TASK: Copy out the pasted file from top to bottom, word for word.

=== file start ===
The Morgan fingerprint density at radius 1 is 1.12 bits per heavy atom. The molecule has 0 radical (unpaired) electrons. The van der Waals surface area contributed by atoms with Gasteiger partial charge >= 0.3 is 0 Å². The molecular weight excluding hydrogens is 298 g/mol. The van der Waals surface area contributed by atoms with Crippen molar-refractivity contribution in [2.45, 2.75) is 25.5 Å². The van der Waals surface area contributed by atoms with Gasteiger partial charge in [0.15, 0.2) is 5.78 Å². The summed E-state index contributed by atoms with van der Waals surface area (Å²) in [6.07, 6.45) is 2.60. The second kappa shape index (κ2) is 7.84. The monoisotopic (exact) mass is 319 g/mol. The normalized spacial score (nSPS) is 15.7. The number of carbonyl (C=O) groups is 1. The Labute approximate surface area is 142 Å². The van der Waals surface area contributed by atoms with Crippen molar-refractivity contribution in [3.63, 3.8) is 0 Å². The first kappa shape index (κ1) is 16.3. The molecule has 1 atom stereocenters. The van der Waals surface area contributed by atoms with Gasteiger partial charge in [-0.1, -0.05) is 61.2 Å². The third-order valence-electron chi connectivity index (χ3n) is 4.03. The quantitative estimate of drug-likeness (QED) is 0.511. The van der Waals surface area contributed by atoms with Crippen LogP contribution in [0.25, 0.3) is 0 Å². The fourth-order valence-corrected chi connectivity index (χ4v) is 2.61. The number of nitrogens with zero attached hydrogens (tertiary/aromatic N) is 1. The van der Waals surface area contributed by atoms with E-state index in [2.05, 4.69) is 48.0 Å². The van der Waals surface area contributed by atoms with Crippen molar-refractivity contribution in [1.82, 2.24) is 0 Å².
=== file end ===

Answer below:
The Morgan fingerprint density at radius 1 is 1.12 bits per heavy atom. The molecule has 0 radical (unpaired) electrons. The van der Waals surface area contributed by atoms with Gasteiger partial charge >= 0.3 is 0 Å². The molecular weight excluding hydrogens is 298 g/mol. The van der Waals surface area contributed by atoms with Crippen molar-refractivity contribution in [2.45, 2.75) is 25.5 Å². The van der Waals surface area contributed by atoms with Gasteiger partial charge in [0.15, 0.2) is 5.78 Å². The summed E-state index contributed by atoms with van der Waals surface area (Å²) in [6.07, 6.45) is 2.60. The second kappa shape index (κ2) is 7.84. The monoisotopic (exact) mass is 319 g/mol. The normalized spacial score (nSPS) is 15.7. The number of carbonyl (C=O) groups is 1. The Labute approximate surface area is 142 Å². The van der Waals surface area contributed by atoms with Crippen molar-refractivity contribution in [3.63, 3.8) is 0 Å². The first kappa shape index (κ1) is 16.3. The molecule has 1 atom stereocenters. The van der Waals surface area contributed by atoms with Gasteiger partial charge in [-0.1, -0.05) is 61.2 Å². The third-order valence-electron chi connectivity index (χ3n) is 4.03. The quantitative estimate of drug-likeness (QED) is 0.511. The van der Waals surface area contributed by atoms with Crippen LogP contribution in [0.25, 0.3) is 0 Å². The fourth-order valence-corrected chi connectivity index (χ4v) is 2.61. The number of nitrogens with zero attached hydrogens (tertiary/aromatic N) is 1. The van der Waals surface area contributed by atoms with E-state index in [2.05, 4.69) is 48.0 Å². The van der Waals surface area contributed by atoms with Crippen molar-refractivity contribution in [1.82, 2.24) is 0 Å².